A second primary route is the Trans-Manchurian line, which coincides with the Trans-Siberian as far as Tarskaya, a few hundred miles east of Baikal. From Tarskaya the Trans-Manchurian heads southeast into China and makes its way down to Beijing.

The third primary route is the Trans-Mongolian line, which coincides with the Trans-Siberian as far as the Buddhist enclave of Ulan Ude on Baikal's eastern shore. From Ulan-Ude the Trans- Mongolian heads south to Ulaan-Baatar before making its way southeast to Beijing.

In 1984, a fourth route running further to the north was finally completed, after more than five decades of sporadic work. Known as the Baikal Amur Mainline, this recent extension departs from the Trans-Siberian line several hundred miles west of Lake Baikal and passes the lake at its northernmost extremity. It reaches the Pacific to the northeast of Khabarovsk, at Imperatorskaya Gavan. While this route provides access to Baikal's stunning northern coast, it also passes through some pretty forbidding terrain.

To the west, connections are available through Moscow to Berlin (and from there to Paris), to Budapest, and to St. Petersburg (and from there to Helsinki).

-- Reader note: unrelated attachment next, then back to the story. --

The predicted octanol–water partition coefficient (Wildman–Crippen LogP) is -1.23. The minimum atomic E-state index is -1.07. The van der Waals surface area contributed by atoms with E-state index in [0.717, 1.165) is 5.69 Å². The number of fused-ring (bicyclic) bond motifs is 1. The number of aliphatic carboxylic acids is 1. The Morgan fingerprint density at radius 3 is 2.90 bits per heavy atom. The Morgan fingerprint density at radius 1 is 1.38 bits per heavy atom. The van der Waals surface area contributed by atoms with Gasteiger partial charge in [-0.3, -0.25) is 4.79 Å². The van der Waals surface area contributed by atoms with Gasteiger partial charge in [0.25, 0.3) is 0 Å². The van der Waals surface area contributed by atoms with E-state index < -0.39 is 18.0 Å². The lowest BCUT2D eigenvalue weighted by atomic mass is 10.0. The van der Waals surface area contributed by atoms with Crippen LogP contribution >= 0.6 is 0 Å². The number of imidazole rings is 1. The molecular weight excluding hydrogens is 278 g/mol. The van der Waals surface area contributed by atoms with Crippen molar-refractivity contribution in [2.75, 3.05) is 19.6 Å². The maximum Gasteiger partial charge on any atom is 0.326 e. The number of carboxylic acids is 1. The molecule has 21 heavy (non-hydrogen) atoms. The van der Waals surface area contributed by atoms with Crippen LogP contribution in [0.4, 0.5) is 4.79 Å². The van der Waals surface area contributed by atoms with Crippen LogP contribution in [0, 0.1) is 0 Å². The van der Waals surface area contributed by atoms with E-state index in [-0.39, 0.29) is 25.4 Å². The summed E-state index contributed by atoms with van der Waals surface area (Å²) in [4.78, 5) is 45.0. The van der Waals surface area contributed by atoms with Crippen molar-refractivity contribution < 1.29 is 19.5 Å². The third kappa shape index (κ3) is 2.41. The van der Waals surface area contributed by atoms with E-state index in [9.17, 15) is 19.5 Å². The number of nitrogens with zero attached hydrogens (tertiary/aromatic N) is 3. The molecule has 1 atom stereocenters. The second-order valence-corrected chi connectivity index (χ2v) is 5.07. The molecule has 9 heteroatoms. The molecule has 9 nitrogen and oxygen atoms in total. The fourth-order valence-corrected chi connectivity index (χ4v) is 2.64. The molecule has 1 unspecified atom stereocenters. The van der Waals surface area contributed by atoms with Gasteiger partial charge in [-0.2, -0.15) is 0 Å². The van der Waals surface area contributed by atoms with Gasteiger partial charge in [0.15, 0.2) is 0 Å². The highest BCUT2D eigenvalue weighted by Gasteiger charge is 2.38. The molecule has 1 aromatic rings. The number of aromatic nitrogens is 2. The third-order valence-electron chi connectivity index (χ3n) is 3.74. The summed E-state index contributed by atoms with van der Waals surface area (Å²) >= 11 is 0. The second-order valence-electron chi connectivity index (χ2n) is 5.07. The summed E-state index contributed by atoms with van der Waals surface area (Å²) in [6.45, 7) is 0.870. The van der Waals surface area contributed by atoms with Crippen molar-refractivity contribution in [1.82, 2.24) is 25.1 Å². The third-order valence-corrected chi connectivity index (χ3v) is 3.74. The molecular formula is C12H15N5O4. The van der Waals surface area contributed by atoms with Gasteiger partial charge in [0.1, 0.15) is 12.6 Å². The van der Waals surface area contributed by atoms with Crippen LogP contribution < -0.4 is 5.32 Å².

History of the Railway

Russia's longstanding desire for a Pacific port was realized with the foundation of Vladivostok in 1860. By 1880, Vladivostok had grown into a major port city, and the lack of adequate transportation links between European Russia and its Far Eastern provinces soon became an obvious problem. In 1891, Czar Alexander III drew up plans for the Trans-Siberian Railway and initiated its construction. Upon his death three years later, the work was continued by his son Nicholas. Despite the enormity of the project, a continuous route was completed in 1905, having been rushed to completion by the outbreak of the Russo-Japanese War the year before. The present route of the line, including both the difficult stretch around Baikal and a northerly replacement for the dangerously situated Manchurian line, was opened in 1916.

 

Cities and Towns Along the Way

The Trans-Siberian trains stop several times a day, for periods ranging from just a few moments to almost half an hour. Even the longest stops, however, allow for little more than a quick expedition from the station to make some necessary purchases. It is possible, however, to arrange a stopover in many of the major destinations along the route, and what follows is a brief listing of some of the most popular sites.